Yah then memorialized this path to salvation in the way of the tabernacle—the progression the high priest made from the gate of the tabernacle (outer courtyard—with the brazen altar of sacrifice and the laver of baptism) through the Holy Place (with the “cloud” of the altar of incense and the fire of the menorah, and the bread of presence), and finally, into the Holy of Holies, wherein is the Ark (bride) indwelt by the covenant (Holy Spirit).
From the time the Israelites identified themselves with the Passover sacrifice to the point where they received the covenant, there was a journey—a difficult one. They had to endure to reach the mountain, and then continue patiently awaiting the covenant. Some fell away while they were waiting (Luke 8:13), but those who endured ultimately received the covenant.
Most christian teachers falsely tell people that at the moment of their identification with Messiah’s sacrifice, they are at the mountain and immediately receive the covenant. If that were true, then the Father would have a lot of explaining to do to the Israelites for making them endure through hardship—their belief (faith) being tested—before they received the covenant (James 1:2-4).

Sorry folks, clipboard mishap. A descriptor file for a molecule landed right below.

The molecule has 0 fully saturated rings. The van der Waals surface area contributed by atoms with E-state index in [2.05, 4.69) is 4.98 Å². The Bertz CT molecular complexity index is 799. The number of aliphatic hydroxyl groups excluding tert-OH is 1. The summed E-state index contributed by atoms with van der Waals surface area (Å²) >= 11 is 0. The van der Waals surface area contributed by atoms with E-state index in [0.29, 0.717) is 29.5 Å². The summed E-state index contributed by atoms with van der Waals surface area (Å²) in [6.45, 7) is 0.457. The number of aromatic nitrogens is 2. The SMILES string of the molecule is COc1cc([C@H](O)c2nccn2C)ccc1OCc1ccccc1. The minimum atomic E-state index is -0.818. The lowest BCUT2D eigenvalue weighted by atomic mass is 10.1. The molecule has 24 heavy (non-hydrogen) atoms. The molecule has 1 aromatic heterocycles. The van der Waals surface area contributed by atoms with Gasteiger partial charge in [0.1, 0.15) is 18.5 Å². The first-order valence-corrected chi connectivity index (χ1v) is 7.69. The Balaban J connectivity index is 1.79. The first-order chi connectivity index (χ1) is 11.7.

Oh, and He would also have to rebuke those who wrote from the inspiration of the Holy Spirit that those who believe must endure all the way to the saving of their souls (Hebrews 10:36-39). And, He would have to admit that the counting of the omer (promise) from the Feast of Firstfruits to the Feast of Weeks, which was fulfilled by the giving of the spiritual Covenant (Acts 2), who was symbolized by the physical covenant (Ten Commandments), has no spiritual meaning, and is, thus, nothing but folly.
But, those who know Him know that there is no folly in His plans—there is nothing He does that is without spiritual significance. No, these are the physical representations of His spiritual real substances, but the invention of christianity threw them all onto the trash heap of their false traditions and pagan rituals—the false salvation of man’s own declaration.
Belief is not salvation, but the first prerequisite of it. Identifying with the Passover Lamb is not salvation, but the beginning of belief. Salvation is not the beginning of belief, but the end of it—the final destination of the bride’s belief is the receiving of the covenant (1 Peter 1:9).
Any preacher/teacher who has told you that all you have to do is make a decision, pray a prayer, “accept Christ,” repent of your sins, or “turn your life over to Christ,” has misled you with a falsehood. He may not have knowingly lied to you, since, embracing the false teachings of christianity has deceived him as well, but he has not told you truth about salvation, or how it is actually received.
Believe in Messiah Yahoshua, endure in that belief (taking a stand for Messiah Yahoshua before those who are in your life), and then, at the Father’s behest, and in His timing, receive the covenant, who is the Holy Spirit—the eternal seal of redemption upon Messiah’s bride.
For more information: Between Belief and Salvation